They are aiming to venture into the export market in a bid to make use of their packing and drying facilities.
Last year, they sent onions to Victoria and Tasmania and are keen to use southern growers to help export year-round.
“We’ve got the facility, and we only use it three months of the year. If we export, we can keep it ticking over,” Joe said.
“Then we might be able to put on another permanent staff member – dad isn’t getting any younger – you don’t want to be shifting pipes when you’re 60.”
LIVESTOCK PRODUCER – ZOE BAYLISS
ZOE Bayliss fell into developing stud cattle six years ago, proving you don’t have to be born on the land to have a career in agriculture.
Her parents had been running 3Sisters Droughtmasters for about three years prior when she returned from Tasmania to the Lockyer Valley.
Zoe, 28, started helping out on the farm at Plainland before going to shows and developing her cattle skills.
“I personally had not much knowledge of cattle, and I just learned and watched from going to shows,” she said.
“The droughty community we have at shows, I’ve learned so much from them and I’ve just picked up pieces along the way.”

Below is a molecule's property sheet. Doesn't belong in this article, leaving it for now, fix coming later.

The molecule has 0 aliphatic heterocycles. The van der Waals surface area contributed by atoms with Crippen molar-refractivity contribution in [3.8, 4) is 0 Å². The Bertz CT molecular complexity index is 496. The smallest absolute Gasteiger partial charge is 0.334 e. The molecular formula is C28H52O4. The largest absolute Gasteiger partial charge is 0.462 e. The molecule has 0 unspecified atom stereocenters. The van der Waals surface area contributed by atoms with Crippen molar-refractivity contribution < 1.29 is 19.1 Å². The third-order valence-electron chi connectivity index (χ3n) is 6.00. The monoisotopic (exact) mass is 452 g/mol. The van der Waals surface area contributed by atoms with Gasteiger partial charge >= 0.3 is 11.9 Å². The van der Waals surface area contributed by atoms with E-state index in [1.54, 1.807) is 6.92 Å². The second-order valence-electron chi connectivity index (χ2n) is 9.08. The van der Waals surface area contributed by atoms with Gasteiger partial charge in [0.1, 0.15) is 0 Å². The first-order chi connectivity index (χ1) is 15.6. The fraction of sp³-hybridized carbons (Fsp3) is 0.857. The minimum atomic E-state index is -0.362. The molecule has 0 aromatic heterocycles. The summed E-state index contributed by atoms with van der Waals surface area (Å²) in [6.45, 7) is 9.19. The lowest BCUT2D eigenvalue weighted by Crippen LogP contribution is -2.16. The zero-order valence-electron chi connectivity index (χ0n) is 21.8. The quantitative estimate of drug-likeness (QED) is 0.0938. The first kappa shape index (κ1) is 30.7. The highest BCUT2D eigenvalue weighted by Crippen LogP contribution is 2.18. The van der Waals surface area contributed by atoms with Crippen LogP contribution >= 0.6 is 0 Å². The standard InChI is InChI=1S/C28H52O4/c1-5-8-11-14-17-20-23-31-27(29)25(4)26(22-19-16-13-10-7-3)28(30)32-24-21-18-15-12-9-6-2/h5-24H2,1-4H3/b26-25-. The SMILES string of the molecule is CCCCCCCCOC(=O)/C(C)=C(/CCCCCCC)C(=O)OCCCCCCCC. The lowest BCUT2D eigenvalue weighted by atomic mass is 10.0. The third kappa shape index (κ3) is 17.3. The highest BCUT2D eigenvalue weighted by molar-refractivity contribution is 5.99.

Zoe dubbed 3Sisters as primarily being a bull stud, as their breeding cows often dropped bull calves.
They attend the Droughtmaster sale in Gracemere every year, and for the past three years have sold bulls to studs in Western Australia.
“We focus on movability. As a bull they need to keep up with the heifers, walk up and down hills and find themselves water and feed,” Zoe said.
“If they can’t keep up with the stamina and get from place to place they get exhausted and can’t perform or produce progeny.”
This year has impacted the Bayliss’ family’s opportunity to exhibit their stud at shows, but Zoe was grateful for the break.
“We will jump straight back into it next year,” she said.
“Hopefully shows are good to go again and we can hit the ground running.”
They’ll be looking forward to the Laidley show, where in 2017 and 2018 they won grand champion bull and supreme tropical bull two years running.
VEGETABLE GROWER – JACK McNEIL
EACH year, you have to keep pushing ahead, young farmer Jack McNeil says.
The 22-year-old vegetable grower from Lower Tenthill said his family started small but have continued to expand their operation.
Jack, who left school and returned to the farm, wants to continue expanding the McNeil operation into the future.
“I want to get a bit bigger, but it’s baby steps. If you get too big too quick then it’s more headaches,” he said.
The McNeils farm lettuce, potatoes, onions and Lucerne for the domestic market.
But this year they have struggled with labour hire, as the COVID-19 pandemic stopped incoming overseas backpackers.
“Getting workers is very hard with the COVID, it’s hard to get backpackers and people to do the job,” Jack said.